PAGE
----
IN RE: Marie COCCIA

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Supreme Court, Appellate Division, Second Department, New York.

IN RE: Marie COCCIA, a/k/a Marie V. Coccia, a/k/a Maria Coccia, deceased. Richard A. Coccia, respondent; Robert Coccia, appellant.

Decided: February 24, 2009

ROBERT A. SPOLZINO, J.P., FRED T. SANTUCCI, DANIEL D. ANGIOLILLO, and RANDALL T. ENG, JJ. John F. Gangemi, Brooklyn, N.Y., for appellant. Michael J. Peterson, Brooklyn, N.Y., for respondent.

In a probate proceeding, the objectant, Robert Coccia, appeals from an order of the Surrogate's Court, Kings County (Torres, S.), dated June 26, 2008, which denied his motion to vacate a decree of the same court dated May 25, 2007, admitting the decedent's will to probate.

ORDERED that the order is affirmed, with costs.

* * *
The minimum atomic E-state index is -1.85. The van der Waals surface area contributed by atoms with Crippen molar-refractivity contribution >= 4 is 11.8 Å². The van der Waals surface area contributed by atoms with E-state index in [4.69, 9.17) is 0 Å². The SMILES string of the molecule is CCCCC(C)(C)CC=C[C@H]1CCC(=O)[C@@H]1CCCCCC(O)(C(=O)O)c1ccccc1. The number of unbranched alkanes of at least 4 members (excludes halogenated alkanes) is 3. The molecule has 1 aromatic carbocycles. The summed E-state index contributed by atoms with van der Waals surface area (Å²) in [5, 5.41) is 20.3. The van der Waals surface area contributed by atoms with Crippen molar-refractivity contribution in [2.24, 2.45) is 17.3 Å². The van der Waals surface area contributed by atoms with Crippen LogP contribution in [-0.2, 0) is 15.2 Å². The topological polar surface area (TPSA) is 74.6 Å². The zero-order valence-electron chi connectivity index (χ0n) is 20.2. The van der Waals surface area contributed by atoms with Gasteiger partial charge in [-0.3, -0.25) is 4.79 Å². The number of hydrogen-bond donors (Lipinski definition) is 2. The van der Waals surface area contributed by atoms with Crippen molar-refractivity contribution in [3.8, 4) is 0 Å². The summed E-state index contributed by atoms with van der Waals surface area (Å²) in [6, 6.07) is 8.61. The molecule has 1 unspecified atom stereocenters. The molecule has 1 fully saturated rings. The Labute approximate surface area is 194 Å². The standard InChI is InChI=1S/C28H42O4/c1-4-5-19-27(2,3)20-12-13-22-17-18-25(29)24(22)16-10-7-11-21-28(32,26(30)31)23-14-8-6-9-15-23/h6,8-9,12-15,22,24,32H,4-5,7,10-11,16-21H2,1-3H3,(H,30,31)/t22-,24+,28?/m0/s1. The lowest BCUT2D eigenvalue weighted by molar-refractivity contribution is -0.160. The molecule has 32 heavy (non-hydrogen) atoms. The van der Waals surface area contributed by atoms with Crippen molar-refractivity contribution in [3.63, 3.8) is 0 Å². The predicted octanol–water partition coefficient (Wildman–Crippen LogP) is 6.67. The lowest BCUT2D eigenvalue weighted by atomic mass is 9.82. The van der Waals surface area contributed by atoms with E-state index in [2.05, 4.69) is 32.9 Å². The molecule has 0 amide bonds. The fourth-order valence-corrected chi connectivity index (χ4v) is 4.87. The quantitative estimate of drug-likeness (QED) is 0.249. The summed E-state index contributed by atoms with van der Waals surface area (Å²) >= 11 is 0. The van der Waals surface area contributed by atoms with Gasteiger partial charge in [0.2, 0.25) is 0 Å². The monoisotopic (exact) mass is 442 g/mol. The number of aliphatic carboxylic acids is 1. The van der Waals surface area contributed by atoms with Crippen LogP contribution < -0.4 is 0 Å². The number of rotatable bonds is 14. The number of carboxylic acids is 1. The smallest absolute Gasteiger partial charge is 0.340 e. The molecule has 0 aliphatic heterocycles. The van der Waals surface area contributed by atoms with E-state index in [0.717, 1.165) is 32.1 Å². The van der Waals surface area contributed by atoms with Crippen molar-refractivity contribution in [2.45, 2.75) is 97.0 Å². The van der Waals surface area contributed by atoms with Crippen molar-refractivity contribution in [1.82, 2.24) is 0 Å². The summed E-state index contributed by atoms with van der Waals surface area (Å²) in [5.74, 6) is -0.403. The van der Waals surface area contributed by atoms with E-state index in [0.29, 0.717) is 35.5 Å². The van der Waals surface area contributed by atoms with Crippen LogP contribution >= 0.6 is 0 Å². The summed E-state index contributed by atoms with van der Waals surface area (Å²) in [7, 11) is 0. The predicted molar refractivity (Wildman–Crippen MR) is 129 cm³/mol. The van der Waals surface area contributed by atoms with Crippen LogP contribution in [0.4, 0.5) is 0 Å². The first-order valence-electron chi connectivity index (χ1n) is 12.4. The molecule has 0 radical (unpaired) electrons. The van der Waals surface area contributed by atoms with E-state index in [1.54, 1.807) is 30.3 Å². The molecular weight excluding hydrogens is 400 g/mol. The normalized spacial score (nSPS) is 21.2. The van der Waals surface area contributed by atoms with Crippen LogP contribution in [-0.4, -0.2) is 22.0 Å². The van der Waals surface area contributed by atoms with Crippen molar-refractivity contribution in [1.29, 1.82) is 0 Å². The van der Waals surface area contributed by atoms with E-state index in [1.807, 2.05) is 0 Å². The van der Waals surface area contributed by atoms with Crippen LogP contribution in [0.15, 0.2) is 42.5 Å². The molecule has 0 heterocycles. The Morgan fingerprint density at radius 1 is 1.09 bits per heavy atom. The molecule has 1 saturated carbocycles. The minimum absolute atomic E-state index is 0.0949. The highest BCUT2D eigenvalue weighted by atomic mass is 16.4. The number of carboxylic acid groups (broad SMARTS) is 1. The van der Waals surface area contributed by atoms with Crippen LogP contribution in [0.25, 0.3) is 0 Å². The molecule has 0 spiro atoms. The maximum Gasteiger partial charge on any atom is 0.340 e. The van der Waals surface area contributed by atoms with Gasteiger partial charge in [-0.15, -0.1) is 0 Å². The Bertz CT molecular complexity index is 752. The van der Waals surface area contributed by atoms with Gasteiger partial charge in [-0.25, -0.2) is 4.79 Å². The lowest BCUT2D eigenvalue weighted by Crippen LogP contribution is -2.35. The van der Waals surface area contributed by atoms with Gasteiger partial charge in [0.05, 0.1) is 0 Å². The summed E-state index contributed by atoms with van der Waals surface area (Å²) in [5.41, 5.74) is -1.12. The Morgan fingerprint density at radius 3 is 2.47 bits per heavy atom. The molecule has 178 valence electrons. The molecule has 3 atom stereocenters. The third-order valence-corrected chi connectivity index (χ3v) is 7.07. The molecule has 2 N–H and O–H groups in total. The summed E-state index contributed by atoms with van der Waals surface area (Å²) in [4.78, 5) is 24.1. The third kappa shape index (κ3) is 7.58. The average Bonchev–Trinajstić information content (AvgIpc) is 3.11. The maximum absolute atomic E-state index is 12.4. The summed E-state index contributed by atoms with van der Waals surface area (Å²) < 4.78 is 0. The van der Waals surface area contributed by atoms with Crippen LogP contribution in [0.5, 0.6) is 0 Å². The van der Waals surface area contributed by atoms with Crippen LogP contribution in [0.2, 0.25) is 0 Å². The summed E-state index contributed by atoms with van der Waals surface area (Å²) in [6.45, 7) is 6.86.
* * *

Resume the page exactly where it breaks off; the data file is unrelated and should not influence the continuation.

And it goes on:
After signing a waiver and consent to probate, the appellant moved to vacate the decree admitting the decedent's will to probate on the ground that the testator lacked testamentary capacity.   Unlike a nonparty seeking such relief, who need only “demonstrate a substantial basis for its contest and a reasonable probability of success through competent evidence that would have probably altered the outcome of the original probate proceeding” (Matter of American Comm. for Weizmann Inst. of Science v. Dunn, 10 N.Y.3d 82, 96, 854 N.Y.S.2d 89, 883 N.E.2d 996), a party seeking to set aside a decree admitting a will to probate entered upon his or her consent “ ‘must show that such consent was obtained by fraud or overreaching (Matter of Frutiger, 29 N.Y.2d 143, 324 N.Y.S.2d 36, 272 N.E.2d 543), was the product of misrepresentation or misconduct (Matter of Westberg, 254 App.Div. 320, 5 N.Y.S.2d 31), or newly discovered evidence, clerical error or other sufficient cause justifies the reopening of the decree (Matter of Hinderson, 4 Misc.2d 559, 150 N.Y.S.2d 869, affd., 2 A.D.2d 682, 153 N.Y.S.2d 584 [citation omitted] )’ ” (Matter of Hall, 185 A.D.2d 322, 322, 586 N.Y.S.2d 285, quoting Matter of Leeper, 53 A.D.2d 1054, 1055, 385 N.Y.S.2d 887).   The appellant's unsubstantiated and conclusory allegations that he did not appreciate or understand the significance of the waiver and consent were insufficient to satisfy this standard (see Matter of Frutiger, 29 N.Y.2d 143, 324 N.Y.S.2d 36, 272 N.E.2d 543;  Matter of Hall, 185 A.D.2d at 323, 586 N.Y.S.2d 285;  Matter of Boyle, 107 A.D.2d 807, 484 N.Y.S.2d 642;  Matter of Leeper, 53 A.D.2d at 1055, 385 N.Y.S.2d 887;  see also Matter of Ancona, 17 A.D.3d 584, 792 N.Y.S.2d 876).   The appellant's challenge to the decedent's testamentary capacity did not constitute a basis upon which to vacate the decree admitting the will to probate since it did not provide the “sufficient cause” necessary to justify reopening the decree.   The appellant was in possession of the medical certification concerning the decedent's alleged mental incapacity upon which he relied soon after it was prepared in October 2005, which was almost 1 1/212 years prior to the decedent's death.

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